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Platforms, Fandoms and Questionnaires: What Should the Internet Look Like Next?

· December 7, 2015

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This column is going to discuss two things, platforms and fandoms. Both are seen as incomprehensible to outsiders and yet are actually changing the way the internet works. Stand at any bus stop or train station in any big city and you’ll see rows of commuters, face down to the bluish glow of their smartphone, idly flicking through their screens looking at the internet — or, rather, Facebook, WhatsApp, Tumblr, Instagram, Pinterest and Twitter — which are actually platforms.

Let’s start with Fandoms: they wouldn’t exist without platforms, and show why competing platforms give geeks what they want. Users naturally flock to the platform which best suits their particular fascination, and what the internet helps do is enable an level of intensity that simply couldn’t exist before. (If you’re not sure what a Fandom is, it’s a group of internet users who really, REALLY like something or someone, from Harry Potter to My Little Pony.)

For me, the perfect example is Sherlock Holmes: when Sir Arthur Conan Doyle sent the detective to his death, tumbling over Reichenbach Falls in 1893, fans mourned and demanded Holmes’ return, using all the technology they had available. Now, fans of the BBC series Sherlock  use all the technology they have available to theorize, share fanfic and generally get excited before the next installment. It’s the same thing, just scaled up — as evident as an Indian Adder (or was it a Boa Constrictor?)

I wanted to know more about fandoms, so I asked a millennial, but not just any millennial. Marie Le Conte is a charming and erudite young lady when we sometimes share a desk at Londoner’s Diary, but she’s also an outstanding guide to the online world — so much so, she’s writing a book about it.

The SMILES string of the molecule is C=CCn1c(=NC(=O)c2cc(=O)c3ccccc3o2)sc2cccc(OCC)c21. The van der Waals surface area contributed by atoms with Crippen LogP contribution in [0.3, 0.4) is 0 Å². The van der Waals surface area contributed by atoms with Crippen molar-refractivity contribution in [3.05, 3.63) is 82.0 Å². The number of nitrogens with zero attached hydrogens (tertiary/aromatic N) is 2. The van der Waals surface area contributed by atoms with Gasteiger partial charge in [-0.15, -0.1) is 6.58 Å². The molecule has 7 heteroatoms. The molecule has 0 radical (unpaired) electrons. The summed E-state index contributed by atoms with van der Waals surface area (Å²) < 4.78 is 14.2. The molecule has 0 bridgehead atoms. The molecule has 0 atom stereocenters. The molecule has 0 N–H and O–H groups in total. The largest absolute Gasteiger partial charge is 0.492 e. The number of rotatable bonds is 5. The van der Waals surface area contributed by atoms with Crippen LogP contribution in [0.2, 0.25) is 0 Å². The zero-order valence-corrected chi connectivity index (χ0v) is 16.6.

“The platform that’s consistently been hosting the most fandoms is Tumblr… they initially launched as a “micro-blogging” platform, which is to say that it was intended as very minimalistic,” she explained as I scrolled through the pretty pictures and enthusiastic fan-art. “I can’t exactly remember when it happened but basically a few years in, teenagers discovered Tumblr and more or less took over, and with teenagers come fandoms.”

If you’ve ever felt your disdain could only be expressed by RuPaul sass, or a level of YASSS QUEEN SLAY which only Nicki Minaj could summon up, the internet is the place to be. “Pictures can be posted quickly, then reblogged by others, often with added commentary, which can even turn into a developing conversation as the image travels from blog to blog,” she said. “I think in a fandom the three most important things are: easily being able to post your own content, easily being able to add on, or comment on other people’s content, and having a strong sense of community.” All interesting, and all a step on from the internet as it used to be.

Another popular choice for image-based fandoms is Instagram — think the Kardashians and their endless world of selfies. If you think being a fan of something, or someone, is trivial fluff, know that Beyonce has 51.4 million followers and the New York Times is thoroughly intrigued by the way she uses this most visual method — and not more a wordy option like Twitter — to communicate with her fans. Think of the amount of internet traffic this translates to — it’s an even bigger deal than Kim K’s derriere.